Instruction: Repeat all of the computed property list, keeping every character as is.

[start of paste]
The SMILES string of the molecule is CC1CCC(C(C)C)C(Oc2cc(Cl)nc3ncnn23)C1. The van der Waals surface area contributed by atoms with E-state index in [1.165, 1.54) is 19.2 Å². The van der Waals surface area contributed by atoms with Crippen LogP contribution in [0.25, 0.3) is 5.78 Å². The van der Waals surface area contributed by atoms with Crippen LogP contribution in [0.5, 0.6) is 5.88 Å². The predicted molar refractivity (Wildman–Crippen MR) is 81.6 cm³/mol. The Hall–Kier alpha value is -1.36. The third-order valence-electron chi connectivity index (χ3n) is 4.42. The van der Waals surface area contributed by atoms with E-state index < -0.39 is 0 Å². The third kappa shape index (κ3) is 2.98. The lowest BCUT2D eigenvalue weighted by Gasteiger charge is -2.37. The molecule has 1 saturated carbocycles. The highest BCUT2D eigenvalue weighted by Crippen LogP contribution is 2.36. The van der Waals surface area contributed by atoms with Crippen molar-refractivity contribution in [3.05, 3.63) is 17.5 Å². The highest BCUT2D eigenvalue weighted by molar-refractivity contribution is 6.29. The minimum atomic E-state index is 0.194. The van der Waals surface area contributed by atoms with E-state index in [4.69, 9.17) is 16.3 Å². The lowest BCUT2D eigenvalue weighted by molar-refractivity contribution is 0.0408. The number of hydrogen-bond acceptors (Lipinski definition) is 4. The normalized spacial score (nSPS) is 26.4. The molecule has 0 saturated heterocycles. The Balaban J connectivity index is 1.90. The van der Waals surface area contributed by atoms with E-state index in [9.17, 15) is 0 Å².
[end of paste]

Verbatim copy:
The SMILES string of the molecule is CC1CCC(C(C)C)C(Oc2cc(Cl)nc3ncnn23)C1. The van der Waals surface area contributed by atoms with E-state index in [1.165, 1.54) is 19.2 Å². The van der Waals surface area contributed by atoms with Crippen LogP contribution in [0.25, 0.3) is 5.78 Å². The van der Waals surface area contributed by atoms with Crippen LogP contribution in [0.5, 0.6) is 5.88 Å². The predicted molar refractivity (Wildman–Crippen MR) is 81.6 cm³/mol. The Hall–Kier alpha value is -1.36. The third-order valence-electron chi connectivity index (χ3n) is 4.42. The van der Waals surface area contributed by atoms with E-state index < -0.39 is 0 Å². The third kappa shape index (κ3) is 2.98. The lowest BCUT2D eigenvalue weighted by Gasteiger charge is -2.37. The molecule has 1 saturated carbocycles. The highest BCUT2D eigenvalue weighted by Crippen LogP contribution is 2.36. The van der Waals surface area contributed by atoms with Crippen molar-refractivity contribution in [3.05, 3.63) is 17.5 Å². The highest BCUT2D eigenvalue weighted by molar-refractivity contribution is 6.29. The minimum atomic E-state index is 0.194. The van der Waals surface area contributed by atoms with E-state index in [4.69, 9.17) is 16.3 Å². The lowest BCUT2D eigenvalue weighted by molar-refractivity contribution is 0.0408. The number of hydrogen-bond acceptors (Lipinski definition) is 4. The normalized spacial score (nSPS) is 26.4. The molecule has 0 saturated heterocycles. The Balaban J connectivity index is 1.90. The van der Waals surface area contributed by atoms with E-state index in [9.17, 15) is 0 Å².